Powers and Perils

Gambling (Alternative System)


Player decides on his stake for the night. This is his gauge of risk. Since it is possible, on a real bad night to lose up to five times this, he should keep this in mind when he goes to the tables, or be prepared to hand over items or get a good beating.


The size of the stake determines the venue. Venue is a combination of crowd wealth and size of the gambling crowd. Keep in mind that, in general, as you get to higher coins you will be dealing with greater skill.

AverageLargeGrand Skill
Poor1BB-1CC5BB-2CC1CC-3CC 0-2
Common1CC-4CC2CC-7CC3CC-1SC 1-3
Comfortable4CC-1SC7CC-2SC1SC-3SC 1-5
Wealthy1SC-4SC2SC-7SC3SC-1GC 2-6
Noble4SC-1GC7SC-2GC1GC-3GC 2-7
Royal1GC+2GC+3GC+ 3-8
 x1x2x3 Payout/Loss
 +0+1d3+1d6Skill add

Not all venues are possible in all places. A town in the sticks may be limited to "Common" wealth levels, simply because everyone is poor. Likewise, if the only game in town is a tiny inn, "Large" and "Grand" gaming may not be available. Other then those limitations, the player may choose his venue based on his stake.

The "skill add" is used to simulate the added problem of more gamblers to deal with as well as the chance of "ringers". Keep in mind that for Joe Average x1 man, highest gambling skill is EL2; with EL3 if they are talented (better characteristics). A "x2" gambler will have skills between EL4 and EL6. In general, only character class gamblers will exceed 6.

The Game

Next, the player rolls his 3d10+EL and the GM secretly rolls 3d10+Skill. The GM will inform the player if he is a winner or loser. At this point the player may "DOUBLE DOWN" and double his potential payout (or possibly his possible loss). Both he and the GM roll an additional d10 and add it to their totals.


This is where it gets interesting. If the player wins the roll, he has a basic payout of 10% of his stake for every 5 points (round up) his total beats the house. Likewise, if he loses the roll he has a loss of 10% for every 5 points (round down) he is behind. This basic payout is modified by the player's "hand" as compared to the GM's.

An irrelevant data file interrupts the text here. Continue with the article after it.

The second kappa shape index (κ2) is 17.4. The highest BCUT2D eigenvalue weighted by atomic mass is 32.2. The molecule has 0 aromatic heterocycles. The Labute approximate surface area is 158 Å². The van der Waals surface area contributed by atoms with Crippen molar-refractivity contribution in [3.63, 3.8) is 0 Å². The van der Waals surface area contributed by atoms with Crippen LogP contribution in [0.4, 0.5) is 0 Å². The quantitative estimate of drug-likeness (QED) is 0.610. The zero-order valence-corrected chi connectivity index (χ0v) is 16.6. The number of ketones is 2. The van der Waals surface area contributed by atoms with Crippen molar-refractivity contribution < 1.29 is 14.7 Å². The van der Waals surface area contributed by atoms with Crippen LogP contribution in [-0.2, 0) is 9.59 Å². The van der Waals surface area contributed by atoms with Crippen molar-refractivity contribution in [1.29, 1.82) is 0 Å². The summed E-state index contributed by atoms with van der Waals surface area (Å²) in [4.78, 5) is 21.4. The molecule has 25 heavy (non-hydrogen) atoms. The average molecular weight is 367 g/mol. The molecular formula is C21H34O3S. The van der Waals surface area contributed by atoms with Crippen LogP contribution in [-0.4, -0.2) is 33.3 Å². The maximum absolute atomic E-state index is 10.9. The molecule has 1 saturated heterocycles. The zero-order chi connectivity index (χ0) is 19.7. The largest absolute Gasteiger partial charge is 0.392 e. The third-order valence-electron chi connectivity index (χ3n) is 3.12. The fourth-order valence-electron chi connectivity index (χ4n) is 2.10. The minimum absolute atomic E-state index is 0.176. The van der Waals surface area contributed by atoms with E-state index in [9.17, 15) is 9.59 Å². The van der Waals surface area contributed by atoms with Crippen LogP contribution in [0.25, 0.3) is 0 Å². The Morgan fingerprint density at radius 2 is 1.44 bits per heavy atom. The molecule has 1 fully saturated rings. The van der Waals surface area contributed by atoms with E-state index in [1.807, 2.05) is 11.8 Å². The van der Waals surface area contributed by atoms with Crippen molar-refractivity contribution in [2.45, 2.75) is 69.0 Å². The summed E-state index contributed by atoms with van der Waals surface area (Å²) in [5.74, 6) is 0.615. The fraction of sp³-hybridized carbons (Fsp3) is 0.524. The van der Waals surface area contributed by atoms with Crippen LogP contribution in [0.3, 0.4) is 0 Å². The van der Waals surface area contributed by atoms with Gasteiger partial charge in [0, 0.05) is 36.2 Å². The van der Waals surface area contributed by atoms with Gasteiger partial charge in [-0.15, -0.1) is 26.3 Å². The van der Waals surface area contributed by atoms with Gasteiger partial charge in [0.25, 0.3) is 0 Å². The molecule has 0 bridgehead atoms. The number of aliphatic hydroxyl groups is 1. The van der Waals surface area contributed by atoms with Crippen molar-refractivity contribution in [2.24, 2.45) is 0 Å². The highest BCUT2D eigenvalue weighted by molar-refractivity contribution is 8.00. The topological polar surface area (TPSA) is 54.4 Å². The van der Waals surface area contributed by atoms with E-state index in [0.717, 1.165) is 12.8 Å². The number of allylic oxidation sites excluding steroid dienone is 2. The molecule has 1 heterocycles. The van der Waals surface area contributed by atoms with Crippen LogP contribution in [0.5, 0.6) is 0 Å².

Player Was WinnerHouse Was Winner
Player HadHouse HadPlayer HadHouse Had
Highest Diex2/2/2 x2
Highest Pairx3/3/3 x3
Highest Triplex5/5/5 x5

For winnings, the player keeps his stake and gains his basic payout times the "player winner" wild-card factor that applies times the payout scale for the size of the crowd. This value is DOUBLED if he doubled down.

For loses, the total loss is the payout times the "house winner" wild-card factor times the loss scale for the size of the crowd. Again, this is DOUBLED if the player doubled down. If the stake covers this loss, the player is fine. If the stake is not enough, the player will need to pitch in extra cash, or items (at 1/3 value) or some acceptable form of IOU ("I'll cover your loss if you do a job for me...").

EXAMPLE - A player (EL5) with a stake of 1SC finds himself a large, comfortable venue. The GM figures that average skill is 3, and rolls a "2" for the size. The "house" has a skill of 5. Rolling the dice, the player gets a "5","10","2" for a total of 22. The house gets "3","4","5" for a total of 17. The player wins by 5, so his basic payout is 10% which is doubled due to the size of the venue (2CC). He also had the highest die, which beats the house's "hand", so this payout is doubled to 4CC profit for his night of gambling.

Now say the character felt he had a good hand and decided to go for it and double down. He rolls a "2", giving him a 24. The house rolls a "7", giving it a 24 as well. In this case it's a push, so the player loses nothing (and wins nothing). If the house had rolled an "8" here, the player would have lost and would owe the basic cost of 2CC, doubled to 4CC for the double down. However, he still would have had the high die, so his loss is cut in half to 2CC.

If the house had rolled a "5" the player would still have won, just won less. His basic winnings would have been 2CC, doubled to 4CC for the double down. But the house's pair beats his high die, so his actual winnings are cut to a third, rounded down (1CC).

As you can see, the player has 3 points of choice here: 1) Stake, 2)Venue (to some degree) and 3) Double down. There is nothing that says the group cannot RP this in some how. A fantastic win could lead to claims of cheating and all that might entail. The actual cheating rules can still be used (with the added EL obviously upping the chance of winning as well as the basic payout). For detecting cheaters, use the house's skill as the gambling EL and assume Em of 10 in most cases, 20 if around a lot of pros.

Burton Choinski